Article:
“It is not as stable as it looks” Justin shouts, after which he instructs us to stay a good 3 metres away from the gaping black hole into which two white rock climbing ropes disappear. What seems to be solid ground that we are standing on is just a thin layer of limestone covering a vast cavity of air which is more than a hundred metres deep. Basically, we are on the ridge of a collapsed cave, a massive sinkhole that we are about to explore which from where we stand looks like a large crack in the lunar landscape of the Selma Plateau high in the eastern Hajar Mountains of Oman. Keep caving!
“Stand up, lean backwards, rope between your legs, and put both of your hands on the rope. Good. Smile for the camera! And off you go!” I force a little smile towards Olivier’s GoPro before I look down upon one of the many magnificent natural pools of the Reunion Island 35 metres below. Around me bright green and lush vegetation covering the 80-metre high volcanic cliffs contrasts greatly with the deep blue sky. Swallows are flying low below me as they hunt for mosquitos in their acrobatic flights just above the water basin. The only sound I hear is the roaring waterfall to my left of which I feel the splashes on my wetsuit. It is just loud enough to cover up for the sounds of my heartbeat in this adrenalin-packed adventure on which Olivier is taking us in order to uncover the rugged beauty of this lost island in the Indian Ocean. Keep exploring!
Most tourists visiting the Reunion Island drive up the Maïdo road to take in the stunning vistas on the Mafate Cirque from its viewpoint. However, there are more fun and adventurous ways to take in the scale of the ramparts of this massive natural amphitheater and explore the various ecosystems along the volcanic slopes of the mountain, like rock climbing the Maïdo Peak or mountain biking back down to the coast.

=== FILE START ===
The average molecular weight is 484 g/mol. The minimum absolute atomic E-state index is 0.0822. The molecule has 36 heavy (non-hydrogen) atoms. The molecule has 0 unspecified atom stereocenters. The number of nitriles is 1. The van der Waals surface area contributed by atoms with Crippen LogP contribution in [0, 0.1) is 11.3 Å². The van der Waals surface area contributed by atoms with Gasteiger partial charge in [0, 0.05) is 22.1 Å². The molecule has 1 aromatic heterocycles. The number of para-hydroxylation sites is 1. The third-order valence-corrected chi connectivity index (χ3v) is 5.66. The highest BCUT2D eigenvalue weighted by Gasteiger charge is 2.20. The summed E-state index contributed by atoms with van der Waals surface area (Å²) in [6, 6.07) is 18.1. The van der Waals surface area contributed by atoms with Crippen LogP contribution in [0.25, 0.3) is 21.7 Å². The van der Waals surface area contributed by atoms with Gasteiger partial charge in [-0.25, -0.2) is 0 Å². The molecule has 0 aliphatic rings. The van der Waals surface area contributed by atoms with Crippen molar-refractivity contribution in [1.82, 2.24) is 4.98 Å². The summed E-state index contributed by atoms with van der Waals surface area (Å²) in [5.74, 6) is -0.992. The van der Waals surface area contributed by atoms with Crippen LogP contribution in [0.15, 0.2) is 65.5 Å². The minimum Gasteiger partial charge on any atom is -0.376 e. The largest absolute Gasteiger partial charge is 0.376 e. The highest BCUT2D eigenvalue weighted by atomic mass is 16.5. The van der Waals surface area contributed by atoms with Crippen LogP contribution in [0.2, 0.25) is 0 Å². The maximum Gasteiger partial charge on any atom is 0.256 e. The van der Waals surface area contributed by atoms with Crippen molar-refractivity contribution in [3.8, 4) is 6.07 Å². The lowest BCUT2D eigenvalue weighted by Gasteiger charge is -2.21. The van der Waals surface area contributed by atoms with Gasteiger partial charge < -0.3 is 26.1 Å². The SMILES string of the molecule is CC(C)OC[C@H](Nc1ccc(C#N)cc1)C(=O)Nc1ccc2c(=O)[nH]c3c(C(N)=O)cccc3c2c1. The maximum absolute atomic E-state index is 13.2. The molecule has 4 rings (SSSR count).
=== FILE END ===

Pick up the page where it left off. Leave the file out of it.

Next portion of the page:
The early morning sun slowly colours the steep rocky slopes of Oman’s wildest peaks as our Toyota Land Cruiser makes its way along one of the country’s most stunning 4×4 tracks via the village of Hatt. Patches of lush vegetation break the dry mineral landscape here and there. Large birds of prey hover in the sky. Chris puts the car to a halt. He switches the gear over to 4×4 as things are getting serious. The Toyota peeps and cracks on the bumpy and steep downhill track along the deep and scenic canyon. While being rocked in the car, slowly a massive dark crack in the rock-strewn slopes, far below us, becomes visible: a crevice so deep that we cannot see the bottom. Or not yet as it is the goal of our canyoning expedition! Keep exploring
After freezing our butts off for more than a week (packing light does come at a price!), we have had our first warm night on the GR 20! Between the elevation of Col de Verde about 400 metres lower than the refuge of Prati and the weather that is improving as we are getting closer to July, night temperatures have become two digits. Keep hiking!
It is early morning when we break the tent and leave to enjoy sunrise on the Corsican Mountains. Shortly after the peaks are tainted pink while the mountains are still in the shade, we descend to the river to cook another hearty oatmeal breakfast with tea and coffee to warm us up after a cold night. Studying our Rite Keep hiking!